Cherry. Very good source of vitamins a,b and c, as well as cal/mag and is another great immune booster in the flu season. Long used for its uric acid lowering effect in the treatment of gout and arthritis. Bark, stalk and leaves have various uses, such as cough suppressants Also a delicious whole food, unfortunately often far too pricey on our grocer’s shelves.
Cranberry. Primary use has been to treat urinary tract infection such as cystitis. A refreshing drink, but has a lot of sugar added to make this rather sour fruit palatable.
Elderberry. Too often ignored and left to rot in our hedgerows, this rather strange tasting berry was once used to make wine. The flowers are still used to make refreshing and healthy teas and drinks. Will help with colds and coughs and loosen catarrhal buildup. Make sure berries are completely ripe before consumption or they will cause diarrhea and even vomiting.
Figs. One of my favorite fruits, the exotic tasting fig makes and effective and gentle laxative while it also soothes and coats and up-in-arms tummy. Once roasted and used for mouth ulcers in men and camels!
Lemons. As my auld mother used to say when confronted with a question she didn’t know the answer to, “The answer’s a lemon!” Rather strange and I wonder where that one began, as in the use of the word to describe a car, etc., which turns out to be more trouble than it was worth. “It’s just a lemon!” Why not a lime or a banana? The reality is lemons are one of the best known and used fruits of the world. Very high in vitamin C and used in cooking, drinks and as a flavor-enhancer for many dishes, such as fish, lemons help with spots, dry hair, and with cellulite. It is also used in jokes. Here’s one. Drunk at party to host, “Saaay, why do these lemons have legs?” Host denies this. Drunk, “Ohh, woops, I’ve just squeezed your canary into my cocktail!” Tell me you found that funny! I nearly peed myself when I first heard it.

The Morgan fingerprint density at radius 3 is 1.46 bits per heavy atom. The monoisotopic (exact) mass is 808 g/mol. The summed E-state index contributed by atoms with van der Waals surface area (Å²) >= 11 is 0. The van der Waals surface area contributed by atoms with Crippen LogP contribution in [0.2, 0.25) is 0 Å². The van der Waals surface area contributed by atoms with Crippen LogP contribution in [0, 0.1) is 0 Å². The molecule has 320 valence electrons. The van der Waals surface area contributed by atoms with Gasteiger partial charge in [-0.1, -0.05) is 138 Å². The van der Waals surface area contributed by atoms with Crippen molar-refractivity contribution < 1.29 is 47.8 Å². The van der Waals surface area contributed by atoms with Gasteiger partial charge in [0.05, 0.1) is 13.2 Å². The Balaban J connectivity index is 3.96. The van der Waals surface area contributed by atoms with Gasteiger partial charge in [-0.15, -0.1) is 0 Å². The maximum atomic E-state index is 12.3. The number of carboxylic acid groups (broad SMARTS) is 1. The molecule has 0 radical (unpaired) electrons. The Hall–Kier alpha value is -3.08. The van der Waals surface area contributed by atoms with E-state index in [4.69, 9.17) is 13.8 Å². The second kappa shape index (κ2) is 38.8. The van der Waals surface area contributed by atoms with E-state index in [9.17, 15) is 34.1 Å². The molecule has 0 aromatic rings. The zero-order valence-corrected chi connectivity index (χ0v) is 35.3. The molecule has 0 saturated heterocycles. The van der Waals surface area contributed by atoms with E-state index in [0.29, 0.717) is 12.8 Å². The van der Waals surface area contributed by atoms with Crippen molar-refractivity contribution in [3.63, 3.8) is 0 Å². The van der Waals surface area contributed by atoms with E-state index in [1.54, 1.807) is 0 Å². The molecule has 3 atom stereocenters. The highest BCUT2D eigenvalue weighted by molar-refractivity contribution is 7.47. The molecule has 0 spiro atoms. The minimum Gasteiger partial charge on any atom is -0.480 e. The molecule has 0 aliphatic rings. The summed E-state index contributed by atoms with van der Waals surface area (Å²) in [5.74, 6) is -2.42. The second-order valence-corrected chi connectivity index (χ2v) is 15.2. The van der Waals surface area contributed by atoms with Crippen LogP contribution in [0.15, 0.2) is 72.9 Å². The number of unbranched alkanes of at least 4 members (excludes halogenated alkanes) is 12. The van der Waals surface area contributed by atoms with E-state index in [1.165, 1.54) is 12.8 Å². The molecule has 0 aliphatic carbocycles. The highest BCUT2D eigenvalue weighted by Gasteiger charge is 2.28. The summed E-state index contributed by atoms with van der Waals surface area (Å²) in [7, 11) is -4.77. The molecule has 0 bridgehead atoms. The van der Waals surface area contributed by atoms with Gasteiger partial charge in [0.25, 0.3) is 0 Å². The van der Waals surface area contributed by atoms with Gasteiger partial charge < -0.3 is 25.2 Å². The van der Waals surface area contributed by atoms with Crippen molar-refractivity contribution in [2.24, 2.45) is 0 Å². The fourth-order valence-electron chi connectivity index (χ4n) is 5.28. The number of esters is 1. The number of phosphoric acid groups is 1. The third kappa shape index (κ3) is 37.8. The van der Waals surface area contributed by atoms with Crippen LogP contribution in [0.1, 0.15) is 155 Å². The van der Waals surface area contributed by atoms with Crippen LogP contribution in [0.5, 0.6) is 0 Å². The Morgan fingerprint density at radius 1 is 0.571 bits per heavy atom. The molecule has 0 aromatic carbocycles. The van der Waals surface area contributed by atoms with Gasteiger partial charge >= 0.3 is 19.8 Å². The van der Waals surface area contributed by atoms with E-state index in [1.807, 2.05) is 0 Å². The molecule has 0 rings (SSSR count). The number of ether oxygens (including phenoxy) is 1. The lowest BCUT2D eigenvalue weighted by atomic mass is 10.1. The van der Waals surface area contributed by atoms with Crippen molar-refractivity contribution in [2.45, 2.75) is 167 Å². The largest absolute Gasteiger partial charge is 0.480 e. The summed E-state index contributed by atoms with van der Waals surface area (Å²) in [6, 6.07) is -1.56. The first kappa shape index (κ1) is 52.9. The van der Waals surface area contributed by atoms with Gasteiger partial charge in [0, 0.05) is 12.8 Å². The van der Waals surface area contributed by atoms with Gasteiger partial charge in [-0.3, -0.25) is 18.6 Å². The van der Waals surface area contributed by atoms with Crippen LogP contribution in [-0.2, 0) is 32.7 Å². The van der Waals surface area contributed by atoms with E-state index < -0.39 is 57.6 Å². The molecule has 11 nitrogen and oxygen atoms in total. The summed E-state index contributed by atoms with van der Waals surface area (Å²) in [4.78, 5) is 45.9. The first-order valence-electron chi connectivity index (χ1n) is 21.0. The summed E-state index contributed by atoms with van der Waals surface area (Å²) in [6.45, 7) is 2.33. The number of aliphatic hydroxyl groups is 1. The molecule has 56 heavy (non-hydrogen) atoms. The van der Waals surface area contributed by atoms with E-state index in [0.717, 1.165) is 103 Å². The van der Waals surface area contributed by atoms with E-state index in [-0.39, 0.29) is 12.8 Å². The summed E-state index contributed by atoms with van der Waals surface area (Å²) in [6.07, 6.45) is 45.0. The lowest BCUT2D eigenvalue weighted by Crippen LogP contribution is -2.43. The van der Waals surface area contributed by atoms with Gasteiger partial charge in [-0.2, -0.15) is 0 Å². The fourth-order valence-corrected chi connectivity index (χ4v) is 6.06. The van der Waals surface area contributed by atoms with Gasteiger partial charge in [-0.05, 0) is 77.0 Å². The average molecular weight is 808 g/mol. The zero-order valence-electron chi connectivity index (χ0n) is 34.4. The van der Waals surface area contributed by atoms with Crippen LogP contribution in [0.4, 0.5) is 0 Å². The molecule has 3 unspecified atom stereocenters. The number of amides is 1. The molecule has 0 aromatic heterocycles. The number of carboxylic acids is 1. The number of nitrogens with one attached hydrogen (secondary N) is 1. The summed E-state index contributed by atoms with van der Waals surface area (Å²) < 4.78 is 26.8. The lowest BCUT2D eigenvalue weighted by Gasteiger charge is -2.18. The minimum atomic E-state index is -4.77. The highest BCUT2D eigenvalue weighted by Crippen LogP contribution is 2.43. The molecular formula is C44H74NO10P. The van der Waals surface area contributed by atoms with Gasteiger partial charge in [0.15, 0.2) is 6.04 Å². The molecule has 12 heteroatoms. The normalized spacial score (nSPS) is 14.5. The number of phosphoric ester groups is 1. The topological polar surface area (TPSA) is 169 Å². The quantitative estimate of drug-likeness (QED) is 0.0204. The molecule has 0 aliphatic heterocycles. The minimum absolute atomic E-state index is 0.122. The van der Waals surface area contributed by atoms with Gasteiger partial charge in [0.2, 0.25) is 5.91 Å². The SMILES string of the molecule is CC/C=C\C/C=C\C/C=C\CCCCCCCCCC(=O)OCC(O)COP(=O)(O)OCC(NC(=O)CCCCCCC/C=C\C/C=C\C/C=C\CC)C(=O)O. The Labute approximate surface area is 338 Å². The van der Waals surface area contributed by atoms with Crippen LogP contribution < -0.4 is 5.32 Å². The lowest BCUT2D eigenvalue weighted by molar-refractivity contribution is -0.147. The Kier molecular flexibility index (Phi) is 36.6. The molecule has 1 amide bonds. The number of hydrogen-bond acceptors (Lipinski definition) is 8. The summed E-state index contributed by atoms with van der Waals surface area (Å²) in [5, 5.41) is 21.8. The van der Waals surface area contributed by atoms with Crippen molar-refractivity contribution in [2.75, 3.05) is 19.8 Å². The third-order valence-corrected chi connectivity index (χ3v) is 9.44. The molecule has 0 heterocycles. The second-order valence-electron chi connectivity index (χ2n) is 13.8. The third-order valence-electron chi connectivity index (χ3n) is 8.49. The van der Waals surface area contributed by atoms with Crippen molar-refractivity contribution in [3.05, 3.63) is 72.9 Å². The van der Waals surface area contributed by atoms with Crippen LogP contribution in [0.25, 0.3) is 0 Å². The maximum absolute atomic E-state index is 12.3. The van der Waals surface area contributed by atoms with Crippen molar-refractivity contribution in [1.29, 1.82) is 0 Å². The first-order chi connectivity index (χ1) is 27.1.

Papaya. When I lived in Mexico I had delicious papaya with breakfast every morning (with plenty of lemon juice). Unfortunately, the papaya I have found in the UK is either like cardboard or sour and tasteless. It doesn’t store well I don’t believe. Same with avocados and mangos, rubbish and a great shame. Papaya, or Pawpaw, is tropical and marvelous for a digestion aid when accompanying protein-rich meals (like bacon and egg). It has enzymes called papains which are used as meat tenderizers. Available in health food stores but the pills and capsules are nothing like the delicious fruit itself in effect of enjoyment. I miss my morning papaya.
Many other fruits and berries, outside of the scope of this simple hub article, are to be found both in shops and in the wild, useful for many ailments and nutrition.
Some of the vegetables we should never be without
Garlic. Both a herb and a vegetable, garlic’s only disadvantage is its social unacceptability; no food smells worse on another’s breath. Garlic smell is not unlike human farts, really, it smell fine to the consumer (or producer) but awful for the rest of the world!